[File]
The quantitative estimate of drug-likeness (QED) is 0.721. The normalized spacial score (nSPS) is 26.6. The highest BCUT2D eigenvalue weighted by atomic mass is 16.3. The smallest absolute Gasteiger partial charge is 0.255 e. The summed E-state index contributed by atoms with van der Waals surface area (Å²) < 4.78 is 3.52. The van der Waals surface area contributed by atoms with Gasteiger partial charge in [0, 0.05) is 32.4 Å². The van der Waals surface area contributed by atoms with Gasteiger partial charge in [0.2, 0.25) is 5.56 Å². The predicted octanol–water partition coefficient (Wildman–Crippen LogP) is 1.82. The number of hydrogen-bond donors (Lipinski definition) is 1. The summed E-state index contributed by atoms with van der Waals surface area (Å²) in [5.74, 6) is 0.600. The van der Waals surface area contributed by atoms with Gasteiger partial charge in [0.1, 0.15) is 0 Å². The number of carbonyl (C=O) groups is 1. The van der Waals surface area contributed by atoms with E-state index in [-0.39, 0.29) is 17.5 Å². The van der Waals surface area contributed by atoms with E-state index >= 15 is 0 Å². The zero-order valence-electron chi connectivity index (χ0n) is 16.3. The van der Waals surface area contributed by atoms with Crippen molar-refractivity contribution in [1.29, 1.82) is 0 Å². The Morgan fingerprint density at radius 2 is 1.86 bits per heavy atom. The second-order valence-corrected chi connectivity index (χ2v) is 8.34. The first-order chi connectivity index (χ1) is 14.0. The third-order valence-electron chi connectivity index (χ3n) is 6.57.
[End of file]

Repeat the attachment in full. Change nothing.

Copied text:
The quantitative estimate of drug-likeness (QED) is 0.721. The normalized spacial score (nSPS) is 26.6. The highest BCUT2D eigenvalue weighted by atomic mass is 16.3. The smallest absolute Gasteiger partial charge is 0.255 e. The summed E-state index contributed by atoms with van der Waals surface area (Å²) < 4.78 is 3.52. The van der Waals surface area contributed by atoms with Gasteiger partial charge in [0, 0.05) is 32.4 Å². The van der Waals surface area contributed by atoms with Gasteiger partial charge in [0.2, 0.25) is 5.56 Å². The predicted octanol–water partition coefficient (Wildman–Crippen LogP) is 1.82. The number of hydrogen-bond donors (Lipinski definition) is 1. The summed E-state index contributed by atoms with van der Waals surface area (Å²) in [5.74, 6) is 0.600. The van der Waals surface area contributed by atoms with Gasteiger partial charge in [0.1, 0.15) is 0 Å². The number of carbonyl (C=O) groups is 1. The van der Waals surface area contributed by atoms with E-state index in [-0.39, 0.29) is 17.5 Å². The van der Waals surface area contributed by atoms with E-state index >= 15 is 0 Å². The zero-order valence-electron chi connectivity index (χ0n) is 16.3. The van der Waals surface area contributed by atoms with Crippen molar-refractivity contribution in [1.29, 1.82) is 0 Å². The Morgan fingerprint density at radius 2 is 1.86 bits per heavy atom. The second-order valence-corrected chi connectivity index (χ2v) is 8.34. The first-order chi connectivity index (χ1) is 14.0. The third-order valence-electron chi connectivity index (χ3n) is 6.57.